RIA owners are leaving the business at a rapid rate. At The Same time, it’s been tough to attract young advisors. Compensation has always been one of the best tools to entice, reward and keep the best employees, but how many small firms can afford to divert money from their client retention strategies, whether it’s advertising or special events? Not many.
Into the breach steps the equity ownership model. This strategy allows firms to reward valuable advisors, while also boosting the firm’s overall value. After all, there are few better ways to encourage others to increase their revenue when they directly share in that growth.
Some owners are reluctant to cede control of a company they have nurtured and grown. Others hold back, constantly seeking successors who remind them of themselves.
But Neal Simon, CEO of Bronfman E.L. Rothschild, isn’t one of them.
His firm has granted some of its key employees equity appreciation rights. These allow the holder to share in the firm’s growth if it appreciates in value. Management drives its point home by showing each employee how much those rights will be worth if the company doubles in value.
In spite of the success such tactics have shown, Senior Editor Charles Paikert, who wrote Financial Planning’s cover story, is surprised by how few firms are willing to take the chance.
“Despite so much talk about the need to distribute equity, still so few are willing to do it,” Paikert tells me. There have to be “more pro forma routes to equity to make it easier for everyone.”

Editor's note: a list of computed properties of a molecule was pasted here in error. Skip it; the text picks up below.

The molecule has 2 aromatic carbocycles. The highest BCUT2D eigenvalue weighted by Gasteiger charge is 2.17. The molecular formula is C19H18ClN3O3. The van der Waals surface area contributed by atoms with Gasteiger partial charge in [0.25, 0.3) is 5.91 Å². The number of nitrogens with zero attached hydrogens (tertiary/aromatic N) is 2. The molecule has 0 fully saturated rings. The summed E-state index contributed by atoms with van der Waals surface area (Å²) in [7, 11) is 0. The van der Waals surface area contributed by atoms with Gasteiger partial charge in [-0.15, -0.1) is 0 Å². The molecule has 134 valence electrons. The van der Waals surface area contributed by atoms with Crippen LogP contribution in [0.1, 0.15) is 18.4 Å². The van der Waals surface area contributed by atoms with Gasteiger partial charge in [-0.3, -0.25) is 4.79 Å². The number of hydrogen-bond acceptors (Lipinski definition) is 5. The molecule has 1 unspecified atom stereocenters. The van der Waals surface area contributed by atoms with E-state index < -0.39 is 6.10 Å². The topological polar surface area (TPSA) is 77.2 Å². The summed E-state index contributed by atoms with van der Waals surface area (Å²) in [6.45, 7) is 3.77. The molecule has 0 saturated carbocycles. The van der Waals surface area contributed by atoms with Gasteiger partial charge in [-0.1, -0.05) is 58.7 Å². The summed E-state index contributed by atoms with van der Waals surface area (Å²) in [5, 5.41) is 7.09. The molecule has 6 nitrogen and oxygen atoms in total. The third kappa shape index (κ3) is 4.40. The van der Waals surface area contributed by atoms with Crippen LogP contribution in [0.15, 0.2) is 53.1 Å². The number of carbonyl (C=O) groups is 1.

Another stark, rather worrisome discovery emerged when we pored over compensation and ownership data from FA Insight in preparation for our annual compensation issue.
Financial Planning contributing writer Miriam Rozen found that, while men and women are employed in equal numbers at financial services firms, women are not rewarded proportionally in equity, management clout and compensation.
“Women advisors and firm owners were exceedingly frank about how the industry had in general undervalued their genders’ contributions,” she tells me. To help move toward a solution, “more transparency, measuring and tracking of the gender differences in compensation at advisory firms needs to take place.”
There are some bright spots she found in her reporting: “Advisory firm owners have faith and hope that, in the near future with other changes, women will be better compensated.”
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